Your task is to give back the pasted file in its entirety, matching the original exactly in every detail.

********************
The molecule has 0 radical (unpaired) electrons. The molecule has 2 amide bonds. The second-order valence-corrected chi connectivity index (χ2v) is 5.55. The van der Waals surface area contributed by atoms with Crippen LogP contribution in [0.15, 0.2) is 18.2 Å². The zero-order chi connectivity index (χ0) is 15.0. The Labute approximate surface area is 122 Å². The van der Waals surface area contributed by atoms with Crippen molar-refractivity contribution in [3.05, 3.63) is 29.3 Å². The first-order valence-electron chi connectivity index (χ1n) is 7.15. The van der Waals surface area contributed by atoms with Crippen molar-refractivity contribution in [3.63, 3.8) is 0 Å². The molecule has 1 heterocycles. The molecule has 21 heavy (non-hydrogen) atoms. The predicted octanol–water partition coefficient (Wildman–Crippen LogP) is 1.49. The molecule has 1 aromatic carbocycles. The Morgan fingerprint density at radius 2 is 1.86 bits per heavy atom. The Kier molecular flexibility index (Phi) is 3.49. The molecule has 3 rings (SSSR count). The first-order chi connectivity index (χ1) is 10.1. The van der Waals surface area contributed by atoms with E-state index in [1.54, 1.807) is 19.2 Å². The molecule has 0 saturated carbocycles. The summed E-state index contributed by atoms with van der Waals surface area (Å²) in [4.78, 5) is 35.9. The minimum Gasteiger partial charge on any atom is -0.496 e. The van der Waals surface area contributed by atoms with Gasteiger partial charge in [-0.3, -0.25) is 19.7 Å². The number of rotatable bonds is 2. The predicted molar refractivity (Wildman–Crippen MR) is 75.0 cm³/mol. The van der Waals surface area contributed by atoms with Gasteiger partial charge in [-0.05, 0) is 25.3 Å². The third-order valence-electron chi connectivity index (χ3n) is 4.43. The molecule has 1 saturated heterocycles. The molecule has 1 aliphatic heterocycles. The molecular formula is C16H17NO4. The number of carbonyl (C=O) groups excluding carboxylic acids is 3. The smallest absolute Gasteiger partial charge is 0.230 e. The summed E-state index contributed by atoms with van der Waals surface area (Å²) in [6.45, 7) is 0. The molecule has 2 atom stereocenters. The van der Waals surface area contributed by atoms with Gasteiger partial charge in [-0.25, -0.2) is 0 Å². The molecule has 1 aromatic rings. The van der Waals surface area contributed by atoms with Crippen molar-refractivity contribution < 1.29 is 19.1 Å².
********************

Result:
The molecule has 0 radical (unpaired) electrons. The molecule has 2 amide bonds. The second-order valence-corrected chi connectivity index (χ2v) is 5.55. The van der Waals surface area contributed by atoms with Crippen LogP contribution in [0.15, 0.2) is 18.2 Å². The zero-order chi connectivity index (χ0) is 15.0. The Labute approximate surface area is 122 Å². The van der Waals surface area contributed by atoms with Crippen molar-refractivity contribution in [3.05, 3.63) is 29.3 Å². The first-order valence-electron chi connectivity index (χ1n) is 7.15. The van der Waals surface area contributed by atoms with Crippen molar-refractivity contribution in [3.63, 3.8) is 0 Å². The molecule has 1 heterocycles. The molecule has 21 heavy (non-hydrogen) atoms. The predicted octanol–water partition coefficient (Wildman–Crippen LogP) is 1.49. The molecule has 1 aromatic carbocycles. The Morgan fingerprint density at radius 2 is 1.86 bits per heavy atom. The Kier molecular flexibility index (Phi) is 3.49. The molecule has 3 rings (SSSR count). The first-order chi connectivity index (χ1) is 10.1. The van der Waals surface area contributed by atoms with E-state index in [1.54, 1.807) is 19.2 Å². The molecule has 0 saturated carbocycles. The summed E-state index contributed by atoms with van der Waals surface area (Å²) in [4.78, 5) is 35.9. The minimum Gasteiger partial charge on any atom is -0.496 e. The van der Waals surface area contributed by atoms with Gasteiger partial charge in [-0.3, -0.25) is 19.7 Å². The number of rotatable bonds is 2. The predicted molar refractivity (Wildman–Crippen MR) is 75.0 cm³/mol. The van der Waals surface area contributed by atoms with Gasteiger partial charge in [-0.05, 0) is 25.3 Å². The third-order valence-electron chi connectivity index (χ3n) is 4.43. The molecule has 1 saturated heterocycles. The molecule has 1 aliphatic heterocycles. The molecular formula is C16H17NO4. The number of carbonyl (C=O) groups excluding carboxylic acids is 3. The smallest absolute Gasteiger partial charge is 0.230 e. The summed E-state index contributed by atoms with van der Waals surface area (Å²) in [6.45, 7) is 0. The molecule has 2 atom stereocenters. The van der Waals surface area contributed by atoms with Gasteiger partial charge in [-0.25, -0.2) is 0 Å². The molecule has 1 aromatic rings. The van der Waals surface area contributed by atoms with Crippen molar-refractivity contribution < 1.29 is 19.1 Å².